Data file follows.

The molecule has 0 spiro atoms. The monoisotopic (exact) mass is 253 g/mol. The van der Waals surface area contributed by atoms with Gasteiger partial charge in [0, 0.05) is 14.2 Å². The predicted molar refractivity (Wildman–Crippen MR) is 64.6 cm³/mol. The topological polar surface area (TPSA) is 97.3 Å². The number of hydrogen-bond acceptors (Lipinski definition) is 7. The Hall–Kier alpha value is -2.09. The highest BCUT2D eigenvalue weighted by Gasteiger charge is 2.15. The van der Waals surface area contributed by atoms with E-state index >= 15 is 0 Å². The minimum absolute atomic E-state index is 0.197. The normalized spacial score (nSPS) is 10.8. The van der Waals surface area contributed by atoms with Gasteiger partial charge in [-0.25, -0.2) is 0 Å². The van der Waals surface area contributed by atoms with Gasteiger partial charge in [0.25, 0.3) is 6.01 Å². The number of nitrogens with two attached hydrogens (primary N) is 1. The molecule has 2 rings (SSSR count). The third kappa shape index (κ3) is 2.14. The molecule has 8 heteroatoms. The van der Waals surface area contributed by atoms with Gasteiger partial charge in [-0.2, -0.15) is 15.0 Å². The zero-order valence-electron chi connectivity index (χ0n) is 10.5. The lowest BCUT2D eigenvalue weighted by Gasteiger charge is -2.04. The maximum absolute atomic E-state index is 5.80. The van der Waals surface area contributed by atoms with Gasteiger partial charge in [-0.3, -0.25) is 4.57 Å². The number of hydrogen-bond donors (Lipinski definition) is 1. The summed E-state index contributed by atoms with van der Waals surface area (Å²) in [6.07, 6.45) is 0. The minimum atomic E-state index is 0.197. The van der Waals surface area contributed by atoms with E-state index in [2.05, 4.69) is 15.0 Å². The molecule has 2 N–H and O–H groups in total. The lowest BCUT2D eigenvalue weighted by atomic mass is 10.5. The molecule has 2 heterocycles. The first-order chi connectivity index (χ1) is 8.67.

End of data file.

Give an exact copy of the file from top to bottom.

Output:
The molecule has 0 spiro atoms. The monoisotopic (exact) mass is 253 g/mol. The van der Waals surface area contributed by atoms with Gasteiger partial charge in [0, 0.05) is 14.2 Å². The predicted molar refractivity (Wildman–Crippen MR) is 64.6 cm³/mol. The topological polar surface area (TPSA) is 97.3 Å². The number of hydrogen-bond acceptors (Lipinski definition) is 7. The Hall–Kier alpha value is -2.09. The highest BCUT2D eigenvalue weighted by Gasteiger charge is 2.15. The van der Waals surface area contributed by atoms with E-state index >= 15 is 0 Å². The minimum absolute atomic E-state index is 0.197. The normalized spacial score (nSPS) is 10.8. The van der Waals surface area contributed by atoms with Gasteiger partial charge in [-0.25, -0.2) is 0 Å². The van der Waals surface area contributed by atoms with Gasteiger partial charge in [0.25, 0.3) is 6.01 Å². The number of nitrogens with two attached hydrogens (primary N) is 1. The molecule has 2 rings (SSSR count). The third kappa shape index (κ3) is 2.14. The molecule has 8 heteroatoms. The van der Waals surface area contributed by atoms with Gasteiger partial charge in [-0.2, -0.15) is 15.0 Å². The zero-order valence-electron chi connectivity index (χ0n) is 10.5. The lowest BCUT2D eigenvalue weighted by Gasteiger charge is -2.04. The maximum absolute atomic E-state index is 5.80. The van der Waals surface area contributed by atoms with Gasteiger partial charge in [-0.3, -0.25) is 4.57 Å². The number of hydrogen-bond donors (Lipinski definition) is 1. The summed E-state index contributed by atoms with van der Waals surface area (Å²) in [6.07, 6.45) is 0. The minimum atomic E-state index is 0.197. The van der Waals surface area contributed by atoms with E-state index in [2.05, 4.69) is 15.0 Å². The molecule has 2 N–H and O–H groups in total. The lowest BCUT2D eigenvalue weighted by atomic mass is 10.5. The molecule has 2 heterocycles. The first-order chi connectivity index (χ1) is 8.67.